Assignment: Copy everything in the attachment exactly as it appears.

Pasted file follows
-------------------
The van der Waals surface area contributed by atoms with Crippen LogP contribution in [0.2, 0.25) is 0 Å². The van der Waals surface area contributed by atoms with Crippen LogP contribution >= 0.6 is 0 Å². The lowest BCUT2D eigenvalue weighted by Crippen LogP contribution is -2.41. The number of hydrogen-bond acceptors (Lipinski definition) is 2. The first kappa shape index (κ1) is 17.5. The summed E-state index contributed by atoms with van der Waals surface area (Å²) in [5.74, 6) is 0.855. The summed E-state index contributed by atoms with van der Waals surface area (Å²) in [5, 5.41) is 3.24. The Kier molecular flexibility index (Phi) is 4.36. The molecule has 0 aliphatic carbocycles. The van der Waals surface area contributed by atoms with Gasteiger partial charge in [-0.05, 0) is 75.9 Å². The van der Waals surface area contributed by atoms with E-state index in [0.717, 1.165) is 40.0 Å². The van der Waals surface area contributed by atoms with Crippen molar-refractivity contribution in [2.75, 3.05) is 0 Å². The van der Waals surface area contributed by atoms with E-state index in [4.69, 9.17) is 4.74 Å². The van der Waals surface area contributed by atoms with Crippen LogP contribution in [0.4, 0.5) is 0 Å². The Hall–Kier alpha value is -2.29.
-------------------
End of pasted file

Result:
The van der Waals surface area contributed by atoms with Crippen LogP contribution in [0.2, 0.25) is 0 Å². The van der Waals surface area contributed by atoms with Crippen LogP contribution >= 0.6 is 0 Å². The lowest BCUT2D eigenvalue weighted by Crippen LogP contribution is -2.41. The number of hydrogen-bond acceptors (Lipinski definition) is 2. The first kappa shape index (κ1) is 17.5. The summed E-state index contributed by atoms with van der Waals surface area (Å²) in [5.74, 6) is 0.855. The summed E-state index contributed by atoms with van der Waals surface area (Å²) in [5, 5.41) is 3.24. The Kier molecular flexibility index (Phi) is 4.36. The molecule has 0 aliphatic carbocycles. The van der Waals surface area contributed by atoms with Gasteiger partial charge in [-0.05, 0) is 75.9 Å². The van der Waals surface area contributed by atoms with E-state index in [0.717, 1.165) is 40.0 Å². The van der Waals surface area contributed by atoms with Crippen molar-refractivity contribution in [2.75, 3.05) is 0 Å². The van der Waals surface area contributed by atoms with E-state index in [4.69, 9.17) is 4.74 Å². The van der Waals surface area contributed by atoms with Crippen LogP contribution in [0.4, 0.5) is 0 Å². The Hall–Kier alpha value is -2.29.